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Report: Arsenic in 9 Brands of Infant Cereal

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Our study found 6 times more arsenic in infant rice cereal than in other infant cereals.

What it means for babies’ health: Arsenic causes cancer and permanently reduces children’s learning ability. Rice cereal is babies’ top source of arsenic exposure.

Why rice cereal contains arsenic: Rice readily absorbs arsenic from the environment, about 10 times more of it than other grains. A new study found arsenic in all brands of infant rice cereal tested, and lower levels in all brands of non-rice and multi-grain cereals.

What parents can do: Parents who include infant rice cereal in their baby’s diet can immediately lower their child’s arsenic exposures simply by switching to oatmeal, multi-grain, and other non-rice cereals.

Read the Report

Findings & Resources

It’s no secret that infants eat traces of arsenic with every bite of rice cereal. Widespread reporting on the problem began five years ago, when tests by Consumer Reports found arsenic in rice and rice-based foods, including infant rice cereal.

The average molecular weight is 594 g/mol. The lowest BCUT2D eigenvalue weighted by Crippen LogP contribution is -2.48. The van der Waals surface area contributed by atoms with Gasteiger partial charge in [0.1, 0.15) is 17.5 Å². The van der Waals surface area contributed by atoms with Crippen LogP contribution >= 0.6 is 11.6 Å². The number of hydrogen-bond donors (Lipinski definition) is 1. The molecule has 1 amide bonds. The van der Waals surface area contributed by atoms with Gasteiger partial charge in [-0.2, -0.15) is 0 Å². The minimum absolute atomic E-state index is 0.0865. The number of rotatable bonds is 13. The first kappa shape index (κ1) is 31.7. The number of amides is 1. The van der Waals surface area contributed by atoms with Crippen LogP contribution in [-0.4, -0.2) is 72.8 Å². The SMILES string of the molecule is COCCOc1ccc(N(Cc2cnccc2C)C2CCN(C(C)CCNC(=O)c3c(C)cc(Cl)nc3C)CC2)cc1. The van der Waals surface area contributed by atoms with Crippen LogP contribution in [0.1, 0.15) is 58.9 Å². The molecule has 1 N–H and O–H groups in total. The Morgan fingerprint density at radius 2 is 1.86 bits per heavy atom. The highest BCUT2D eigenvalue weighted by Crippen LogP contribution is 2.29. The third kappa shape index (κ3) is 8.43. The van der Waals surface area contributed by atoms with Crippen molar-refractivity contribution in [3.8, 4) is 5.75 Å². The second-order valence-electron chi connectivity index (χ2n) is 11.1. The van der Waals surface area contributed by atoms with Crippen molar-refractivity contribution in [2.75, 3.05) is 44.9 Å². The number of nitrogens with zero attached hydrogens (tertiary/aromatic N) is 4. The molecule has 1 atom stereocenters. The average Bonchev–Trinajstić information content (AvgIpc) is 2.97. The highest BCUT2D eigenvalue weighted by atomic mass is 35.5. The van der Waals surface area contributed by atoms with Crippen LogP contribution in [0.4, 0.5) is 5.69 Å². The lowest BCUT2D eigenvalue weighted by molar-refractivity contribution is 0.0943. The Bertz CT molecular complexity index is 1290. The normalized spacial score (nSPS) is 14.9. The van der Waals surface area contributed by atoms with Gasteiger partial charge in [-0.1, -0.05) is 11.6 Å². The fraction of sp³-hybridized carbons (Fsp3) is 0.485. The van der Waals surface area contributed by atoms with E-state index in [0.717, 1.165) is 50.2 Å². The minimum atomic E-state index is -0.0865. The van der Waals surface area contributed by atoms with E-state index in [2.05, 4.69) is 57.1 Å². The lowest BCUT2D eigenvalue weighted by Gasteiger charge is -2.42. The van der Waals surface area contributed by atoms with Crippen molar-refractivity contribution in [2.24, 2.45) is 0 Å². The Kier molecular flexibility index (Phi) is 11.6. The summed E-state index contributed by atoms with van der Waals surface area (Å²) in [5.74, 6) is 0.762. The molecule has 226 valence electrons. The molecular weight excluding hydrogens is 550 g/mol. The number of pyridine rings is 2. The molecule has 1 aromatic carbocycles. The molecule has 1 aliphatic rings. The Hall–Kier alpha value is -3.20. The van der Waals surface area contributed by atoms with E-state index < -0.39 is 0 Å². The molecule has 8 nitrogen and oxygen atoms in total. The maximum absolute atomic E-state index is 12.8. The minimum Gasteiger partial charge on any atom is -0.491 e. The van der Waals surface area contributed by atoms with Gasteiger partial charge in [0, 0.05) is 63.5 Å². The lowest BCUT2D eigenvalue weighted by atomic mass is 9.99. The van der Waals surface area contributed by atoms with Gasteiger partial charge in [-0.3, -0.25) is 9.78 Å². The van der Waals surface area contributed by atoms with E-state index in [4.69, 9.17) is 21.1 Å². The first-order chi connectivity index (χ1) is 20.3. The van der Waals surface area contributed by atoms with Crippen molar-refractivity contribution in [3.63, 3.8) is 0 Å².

Rice readily absorbs arsenic from the environment, about 10 times more of it than other grains. Rice cereal is babies’ top source of arsenic exposure.

Widespread concern and public pressure – combined with growing science on arsenic’s toxicity at low doses – should have spurred the U.S. Food and Drug Administration (FDA) and the cereal industry to take high-arsenic cereals off store shelves. It hasn’t happened. Arsenic is strictly regulated in drinking water, but is legal in any amount in infant rice cereal. It is a potent human carcinogen and a neurotoxin shown to permanently reduce children’s IQ.

In first-ever tests of new, non-rice infant cereals, Healthy Babies Bright Futures and our partner organizations report that average arsenic levels in infant rice cereals are six times higher than in other infant cereals.

  • We tested over 100 cereals made from a wide range of grains (including rice) from many well-known brands, including Gerber, Earth’s Best, Beech-Nut, Nestlé, and five others. Comprehensive lists and data are in the report.